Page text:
Surprise! Welcome to the second “Week Fulla” – this time we have the great Lupe Fiasco. I had a moment of mental clarity this morning after my second day trying yoga at home, so the hope is that that moment allows me to not have a mental breakdown during the week, and I can actually finish the Week Fulla Lupe in one week, instead of splitting it in half like I did for the Week Fulla Dreamville. I’ve already talked on the first M.F.O.A.T. about how I was introduced to Lupe and his music, so let’s just right into the First Listen, shall we?
Quick Note: You can find all the “Week Fulla” stories here (the Lupe ones plus the others I’ve done and will do :))
2017: DROGAS Light
So after really, really, really long time I finally got a chance to listen to Lupe’s DROGAS Light (2017). And it was an…interesting experience.
I feel like I didn’t really necessarily experience Lupe at his best on this project. From beginning to end, it felt like everything fell short when it came to Lupe’s verses. There were some songs like “NGL” where Lupe’s bars felt a little bit corny; on top of that, there was an unfortunate underuse of Ty Dolla $ign on that track. “NGL” actually reminds me a lot of how I felt about how I felt after hearing “Parents” from Denzel Curry’s Nostalgic 64 (2013). The themes that he was talking about surrounding Black struggle are important and quintessentially Lupe. But the way that he went about it was a little underwhelming. It felt like surface level Lu, rather than a project like Tetsuo & Youth (2015) where Lupe talks about the same thing but with a little bit more finesse. And Lupe is no stranger to being able to finesse a verse. So the bars on that particular song where a little disappointing to me. There were a couple of other songs that felt like that; “Made in the USA” was one of those. That was the only song from this project that I had heard before this full listen, and I kind of liked it, but I did feel significantly less fulfilled compared to how I usually feel after listening to Lupe. There were also some places where the song felt like a parody song? It seemed like the song wasn’t supposed to be taken seriously? I don’t know, something about it didn’t sit right with me, but it’s a fine song.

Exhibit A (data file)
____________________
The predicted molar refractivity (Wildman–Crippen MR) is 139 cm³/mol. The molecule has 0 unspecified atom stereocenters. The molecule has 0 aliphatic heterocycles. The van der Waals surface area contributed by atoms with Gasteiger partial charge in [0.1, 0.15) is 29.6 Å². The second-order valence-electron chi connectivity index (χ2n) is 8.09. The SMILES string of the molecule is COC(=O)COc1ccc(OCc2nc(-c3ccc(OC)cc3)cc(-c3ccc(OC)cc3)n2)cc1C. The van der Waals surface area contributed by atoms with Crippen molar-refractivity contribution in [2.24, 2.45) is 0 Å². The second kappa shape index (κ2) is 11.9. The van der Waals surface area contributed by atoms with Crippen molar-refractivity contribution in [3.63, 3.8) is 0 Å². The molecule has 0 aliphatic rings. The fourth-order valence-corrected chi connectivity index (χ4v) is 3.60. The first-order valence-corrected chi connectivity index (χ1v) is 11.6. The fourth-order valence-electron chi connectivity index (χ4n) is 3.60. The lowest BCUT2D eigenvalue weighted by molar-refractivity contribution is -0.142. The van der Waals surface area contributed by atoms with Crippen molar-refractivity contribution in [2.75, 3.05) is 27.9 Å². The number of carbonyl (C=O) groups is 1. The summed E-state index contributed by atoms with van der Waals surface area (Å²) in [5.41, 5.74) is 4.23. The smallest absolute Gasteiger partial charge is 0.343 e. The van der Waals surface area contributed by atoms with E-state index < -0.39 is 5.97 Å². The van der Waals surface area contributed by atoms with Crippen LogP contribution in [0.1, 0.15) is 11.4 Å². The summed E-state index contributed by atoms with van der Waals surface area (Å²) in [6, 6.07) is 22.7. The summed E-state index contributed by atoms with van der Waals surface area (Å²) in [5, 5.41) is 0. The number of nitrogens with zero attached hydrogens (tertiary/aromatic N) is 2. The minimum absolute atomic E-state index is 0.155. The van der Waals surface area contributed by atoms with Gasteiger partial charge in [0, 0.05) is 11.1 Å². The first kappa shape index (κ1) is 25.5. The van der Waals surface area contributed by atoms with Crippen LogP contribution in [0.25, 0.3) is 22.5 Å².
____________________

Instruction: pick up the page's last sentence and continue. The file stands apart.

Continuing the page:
Something that I also found myself thinking a lot while listening to his project was that everything around Lupe was kicking his ASS. The features, the production. It seemed like everything was at a level I would expect from Lupe…except Lupe. I love the production on “High.” “Tranquillo” and “Law” also had some amazing production. And OOH. The production on “Kill” is absolutely b l e s s e d. And the features on this project??? The features went OFF. I don’t know if it’s because I wasn’t enjoying Lupe’s bars as much, but it seemed like the features on this project we’re better than the features on a lot of Lupe’s other projects. And that’s not to say that the features on those other projects aren’t good – there are some iconic features on those other projects – but I don’t think I’ve ever found myself so taken aback by how AMAZING the features are on a Lupe project like I did on this project. Usually, Lupe’s verses are the ones I remember the most. Rick Ross and Big K.R.I.T. were absolutely amazing on “Tranquillo.” It honestly could have just been a song with the two of them and Lupe on the chorus (and no verse), and I wouldn’t have had any problem with that. Same with “Kill.” Y’all know I love a Ty Dolla $ign feature, and I loved him on this track. He and Victoria Monet were phenomenal. Their voices on top of that suuuper smooth production had me in awe. I literally had to just sit and listen to the song because I just could not believe my ears LOL. I’ve never listened to Victoria Monet before, but I’ve seen pictures of her on Tumblr and every time I see those pictures I think about how much I think she looks like Megan Thee Stallion LOL. But I think it’s time to give her music a shot. “Kill” was definitely my favorite song from the entire project. The chorus is beautiful. Lupe’s adlibs give the song an entire little bit of something. The whole thing just comes together so so well. There’s nothing that I would change about this song. Even the outro won me over in the end, after having me a little confused when it first came on.
I do have to say, though, that the last four songs on the project were a no go. I have no clue what was going on with those LOL I wasn’t being completely won over by the project before, but those last four songs did NOT sit right with me at all. They gave me very much “Old School Love” (which I HATE) vibes, with a little bit of Lasers (2011). They weren’t bad songs per se, but I’m just really confused as to why they were even included. I saw in a couple places on el internet that this project was supposed to kind of be a conglomeration of a bunch of different songs that didn’t make past projects – I’ll have to do some research to see if that’s actually true. But even if that was the case, Lupe’s been making music long enough to know how to put out an album together, and these songs just did NOT need to be there. I did like “More Than My Heart,” but that was only because it’s a song about moms, and y’all know how I feel about moms. So I can’t really completely bad mouth the song because then I feel like I’d be doing a disservice to moms everywhere. But it didn’t need to be there, and it was such an unfortunate end to a project that was already pretty rocky from the start for me.